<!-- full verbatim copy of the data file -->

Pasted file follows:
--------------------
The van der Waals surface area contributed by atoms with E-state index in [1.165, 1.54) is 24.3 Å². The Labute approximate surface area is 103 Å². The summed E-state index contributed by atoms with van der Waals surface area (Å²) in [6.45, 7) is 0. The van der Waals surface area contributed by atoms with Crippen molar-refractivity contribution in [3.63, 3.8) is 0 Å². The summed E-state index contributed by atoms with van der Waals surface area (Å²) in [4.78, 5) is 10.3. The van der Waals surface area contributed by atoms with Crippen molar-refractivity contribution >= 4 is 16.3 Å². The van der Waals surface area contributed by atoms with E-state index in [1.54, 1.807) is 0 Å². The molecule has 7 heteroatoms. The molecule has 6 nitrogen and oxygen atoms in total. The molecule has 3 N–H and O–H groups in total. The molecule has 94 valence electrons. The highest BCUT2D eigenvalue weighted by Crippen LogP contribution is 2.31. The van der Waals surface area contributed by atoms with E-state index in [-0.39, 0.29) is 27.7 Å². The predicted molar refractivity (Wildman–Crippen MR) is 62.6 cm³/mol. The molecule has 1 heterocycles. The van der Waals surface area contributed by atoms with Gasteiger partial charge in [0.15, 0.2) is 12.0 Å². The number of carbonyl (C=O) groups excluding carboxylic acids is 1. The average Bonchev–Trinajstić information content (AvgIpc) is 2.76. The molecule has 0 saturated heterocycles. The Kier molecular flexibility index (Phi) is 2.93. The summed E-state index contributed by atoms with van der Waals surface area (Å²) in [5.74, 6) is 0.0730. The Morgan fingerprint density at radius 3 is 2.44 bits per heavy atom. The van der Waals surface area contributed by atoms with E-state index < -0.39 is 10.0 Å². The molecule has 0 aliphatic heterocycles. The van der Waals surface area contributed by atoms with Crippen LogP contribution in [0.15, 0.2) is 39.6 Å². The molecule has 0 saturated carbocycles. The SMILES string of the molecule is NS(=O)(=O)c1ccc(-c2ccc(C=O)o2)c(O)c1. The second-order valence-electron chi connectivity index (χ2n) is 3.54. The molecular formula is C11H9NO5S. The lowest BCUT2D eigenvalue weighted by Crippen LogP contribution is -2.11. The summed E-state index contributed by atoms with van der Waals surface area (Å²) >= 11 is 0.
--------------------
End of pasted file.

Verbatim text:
The van der Waals surface area contributed by atoms with E-state index in [1.165, 1.54) is 24.3 Å². The Labute approximate surface area is 103 Å². The summed E-state index contributed by atoms with van der Waals surface area (Å²) in [6.45, 7) is 0. The van der Waals surface area contributed by atoms with Crippen molar-refractivity contribution in [3.63, 3.8) is 0 Å². The summed E-state index contributed by atoms with van der Waals surface area (Å²) in [4.78, 5) is 10.3. The van der Waals surface area contributed by atoms with Crippen molar-refractivity contribution >= 4 is 16.3 Å². The van der Waals surface area contributed by atoms with E-state index in [1.54, 1.807) is 0 Å². The molecule has 7 heteroatoms. The molecule has 6 nitrogen and oxygen atoms in total. The molecule has 3 N–H and O–H groups in total. The molecule has 94 valence electrons. The highest BCUT2D eigenvalue weighted by Crippen LogP contribution is 2.31. The van der Waals surface area contributed by atoms with E-state index in [-0.39, 0.29) is 27.7 Å². The predicted molar refractivity (Wildman–Crippen MR) is 62.6 cm³/mol. The molecule has 1 heterocycles. The van der Waals surface area contributed by atoms with Gasteiger partial charge in [0.15, 0.2) is 12.0 Å². The number of carbonyl (C=O) groups excluding carboxylic acids is 1. The average Bonchev–Trinajstić information content (AvgIpc) is 2.76. The molecule has 0 saturated heterocycles. The Kier molecular flexibility index (Phi) is 2.93. The summed E-state index contributed by atoms with van der Waals surface area (Å²) in [5.74, 6) is 0.0730. The Morgan fingerprint density at radius 3 is 2.44 bits per heavy atom. The van der Waals surface area contributed by atoms with E-state index < -0.39 is 10.0 Å². The molecule has 0 aliphatic heterocycles. The van der Waals surface area contributed by atoms with Crippen LogP contribution in [0.15, 0.2) is 39.6 Å². The molecule has 0 saturated carbocycles. The SMILES string of the molecule is NS(=O)(=O)c1ccc(-c2ccc(C=O)o2)c(O)c1. The second-order valence-electron chi connectivity index (χ2n) is 3.54. The molecular formula is C11H9NO5S. The lowest BCUT2D eigenvalue weighted by Crippen LogP contribution is -2.11. The summed E-state index contributed by atoms with van der Waals surface area (Å²) >= 11 is 0.